In 2019, Mike Young proved he belonged in the ACC by beating Clemson and #3 Michigan State in the first few weeks of the season. A year later, the Virginia Tech men's basketball team picked up wins against Clemson and a different top-three opponent — this time the Hokies took down #3 Villanova in a hastily scheduled contest at the Mohegan Sun in Connecticut.
And while yes, there does seem to be a bit of a parallel between last season and this season, the Hokies are a completely different team through eight games than they were a year ago. To put their progress in perspective, let's first take a look at last year's November upset, and how it foretold some of Tech's struggles to come.
After their thrilling win in Maui in 2019, the Hokies promptly got blown out by three good teams in a row (losing to Dayton by 27, BYU by 13 and Duke by 14). They showed themselves to be what they were — a young, streaky, three-point addicted team with massive defensive holes.
But those things were obvious in their win too. While Tech did enough to come away victorious, Michigan State basically bungled the entire game away. The Spartans turned it over 16 times (half of which were unforced), had to play without Cassius Winston for a long stretch due to foul trouble and were inexplicably catatonic defensively:
Combine that with the Hokies hitting nearly half of their threes and it's a tale as old as time: self-inflicted mistakes from the better team + underdog hitting threes = upset. The Hokies had a little luck on their side, and capitalized. But as they moved forward, they became (as Young has called them many times this season) an "easy scout". An opponent could watch their tape and figure out how to beat them within minutes — close out hard, play Landers Nolley as tight as possible, crash the glass hard because you don't have to worry about giving up a transition opportunity.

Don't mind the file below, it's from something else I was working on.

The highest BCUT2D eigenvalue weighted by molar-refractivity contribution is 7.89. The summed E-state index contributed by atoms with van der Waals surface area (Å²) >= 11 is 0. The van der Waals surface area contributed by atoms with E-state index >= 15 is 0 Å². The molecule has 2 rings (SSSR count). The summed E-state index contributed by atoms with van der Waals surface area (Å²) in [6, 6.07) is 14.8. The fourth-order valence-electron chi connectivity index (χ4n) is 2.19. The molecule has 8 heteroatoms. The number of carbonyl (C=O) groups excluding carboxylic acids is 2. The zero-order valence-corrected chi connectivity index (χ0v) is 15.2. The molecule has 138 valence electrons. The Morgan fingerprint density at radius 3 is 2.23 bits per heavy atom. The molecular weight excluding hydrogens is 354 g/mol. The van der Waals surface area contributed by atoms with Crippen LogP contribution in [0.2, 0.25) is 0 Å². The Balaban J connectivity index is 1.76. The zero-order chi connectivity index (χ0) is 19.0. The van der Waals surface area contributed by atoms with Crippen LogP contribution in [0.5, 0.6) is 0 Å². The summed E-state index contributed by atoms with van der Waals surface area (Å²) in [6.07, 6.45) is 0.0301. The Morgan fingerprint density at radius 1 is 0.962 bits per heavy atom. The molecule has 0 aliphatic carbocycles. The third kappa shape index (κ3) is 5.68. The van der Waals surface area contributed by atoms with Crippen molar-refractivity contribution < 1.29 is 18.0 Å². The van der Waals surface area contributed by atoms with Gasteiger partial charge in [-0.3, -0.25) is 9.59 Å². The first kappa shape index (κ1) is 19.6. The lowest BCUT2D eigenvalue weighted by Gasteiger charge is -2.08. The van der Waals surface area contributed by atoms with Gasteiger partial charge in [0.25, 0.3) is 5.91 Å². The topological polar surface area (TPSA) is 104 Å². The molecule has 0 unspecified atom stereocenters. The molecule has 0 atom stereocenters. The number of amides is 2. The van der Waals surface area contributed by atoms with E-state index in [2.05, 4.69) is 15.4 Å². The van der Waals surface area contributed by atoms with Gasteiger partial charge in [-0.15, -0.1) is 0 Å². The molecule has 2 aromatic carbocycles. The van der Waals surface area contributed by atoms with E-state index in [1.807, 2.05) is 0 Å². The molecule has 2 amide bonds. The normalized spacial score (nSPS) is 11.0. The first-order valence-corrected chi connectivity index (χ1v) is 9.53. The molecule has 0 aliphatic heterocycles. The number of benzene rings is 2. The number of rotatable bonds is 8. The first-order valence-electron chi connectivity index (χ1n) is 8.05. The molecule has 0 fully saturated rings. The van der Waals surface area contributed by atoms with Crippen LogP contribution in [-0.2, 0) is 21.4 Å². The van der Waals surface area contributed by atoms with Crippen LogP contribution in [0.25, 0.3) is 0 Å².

After a 14-5 start, Tech won just two of their final 13 games, including two losses to Boston College (the worst team in the ACC, ranked 179th in Kenpom). It was brutal, and with a roster filled with underclassmen, there was not much hope of improvement. But through eight games the Hokies don't really look anything like they did last year, both on the bench (Landers Nolley, P.J. Horne and Isaiah Wilkins are gone, John Ojiako has yet to play) and the way they play on the floor.
Between last season and this season, Young and his staff addressed key weaknesses from the year before. The first was size. Keve Aluma has been an absolute revelation through his first four games as a Hokie. Though he flashed potential at Wofford with the way he crashed the boards and scored efficiently on limited touches, I don't think anyone expected this.
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